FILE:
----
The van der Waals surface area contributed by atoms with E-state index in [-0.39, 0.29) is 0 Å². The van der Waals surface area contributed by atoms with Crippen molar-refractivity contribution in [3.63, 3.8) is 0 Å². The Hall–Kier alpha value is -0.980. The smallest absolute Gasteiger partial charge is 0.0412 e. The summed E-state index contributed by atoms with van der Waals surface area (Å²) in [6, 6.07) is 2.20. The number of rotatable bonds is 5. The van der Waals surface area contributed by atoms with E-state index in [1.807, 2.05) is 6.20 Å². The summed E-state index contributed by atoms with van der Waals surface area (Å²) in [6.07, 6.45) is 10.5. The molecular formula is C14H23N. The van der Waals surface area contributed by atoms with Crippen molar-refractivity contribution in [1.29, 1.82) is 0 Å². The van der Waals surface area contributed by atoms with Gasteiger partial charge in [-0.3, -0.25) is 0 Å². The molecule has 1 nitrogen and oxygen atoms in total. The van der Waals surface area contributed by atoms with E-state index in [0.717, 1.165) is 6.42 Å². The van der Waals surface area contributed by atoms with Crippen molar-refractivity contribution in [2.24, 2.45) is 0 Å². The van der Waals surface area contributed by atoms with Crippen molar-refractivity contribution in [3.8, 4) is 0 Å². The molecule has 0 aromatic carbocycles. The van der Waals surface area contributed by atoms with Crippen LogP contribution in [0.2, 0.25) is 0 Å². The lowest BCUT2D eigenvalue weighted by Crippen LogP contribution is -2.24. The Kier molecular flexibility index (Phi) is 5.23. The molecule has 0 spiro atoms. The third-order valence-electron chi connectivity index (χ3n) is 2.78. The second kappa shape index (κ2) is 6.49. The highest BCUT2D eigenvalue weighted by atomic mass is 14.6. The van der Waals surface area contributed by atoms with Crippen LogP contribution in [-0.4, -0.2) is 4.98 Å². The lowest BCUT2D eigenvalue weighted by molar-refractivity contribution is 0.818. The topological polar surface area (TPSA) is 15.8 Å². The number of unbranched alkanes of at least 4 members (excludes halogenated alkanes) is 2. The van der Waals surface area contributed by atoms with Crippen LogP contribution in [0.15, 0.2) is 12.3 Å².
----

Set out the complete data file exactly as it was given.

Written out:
The van der Waals surface area contributed by atoms with E-state index in [-0.39, 0.29) is 0 Å². The van der Waals surface area contributed by atoms with Crippen molar-refractivity contribution in [3.63, 3.8) is 0 Å². The Hall–Kier alpha value is -0.980. The smallest absolute Gasteiger partial charge is 0.0412 e. The summed E-state index contributed by atoms with van der Waals surface area (Å²) in [6, 6.07) is 2.20. The number of rotatable bonds is 5. The van der Waals surface area contributed by atoms with E-state index in [1.807, 2.05) is 6.20 Å². The summed E-state index contributed by atoms with van der Waals surface area (Å²) in [6.07, 6.45) is 10.5. The molecular formula is C14H23N. The van der Waals surface area contributed by atoms with Crippen molar-refractivity contribution in [1.29, 1.82) is 0 Å². The van der Waals surface area contributed by atoms with Gasteiger partial charge in [-0.3, -0.25) is 0 Å². The molecule has 1 nitrogen and oxygen atoms in total. The van der Waals surface area contributed by atoms with E-state index in [0.717, 1.165) is 6.42 Å². The van der Waals surface area contributed by atoms with Crippen molar-refractivity contribution in [2.24, 2.45) is 0 Å². The van der Waals surface area contributed by atoms with Crippen molar-refractivity contribution in [3.8, 4) is 0 Å². The molecule has 0 aromatic carbocycles. The van der Waals surface area contributed by atoms with Crippen LogP contribution in [0.2, 0.25) is 0 Å². The lowest BCUT2D eigenvalue weighted by Crippen LogP contribution is -2.24. The Kier molecular flexibility index (Phi) is 5.23. The molecule has 0 spiro atoms. The third-order valence-electron chi connectivity index (χ3n) is 2.78. The second kappa shape index (κ2) is 6.49. The highest BCUT2D eigenvalue weighted by atomic mass is 14.6. The van der Waals surface area contributed by atoms with Crippen LogP contribution in [-0.4, -0.2) is 4.98 Å². The lowest BCUT2D eigenvalue weighted by molar-refractivity contribution is 0.818. The topological polar surface area (TPSA) is 15.8 Å². The number of unbranched alkanes of at least 4 members (excludes halogenated alkanes) is 2. The van der Waals surface area contributed by atoms with Crippen LogP contribution in [0.15, 0.2) is 12.3 Å².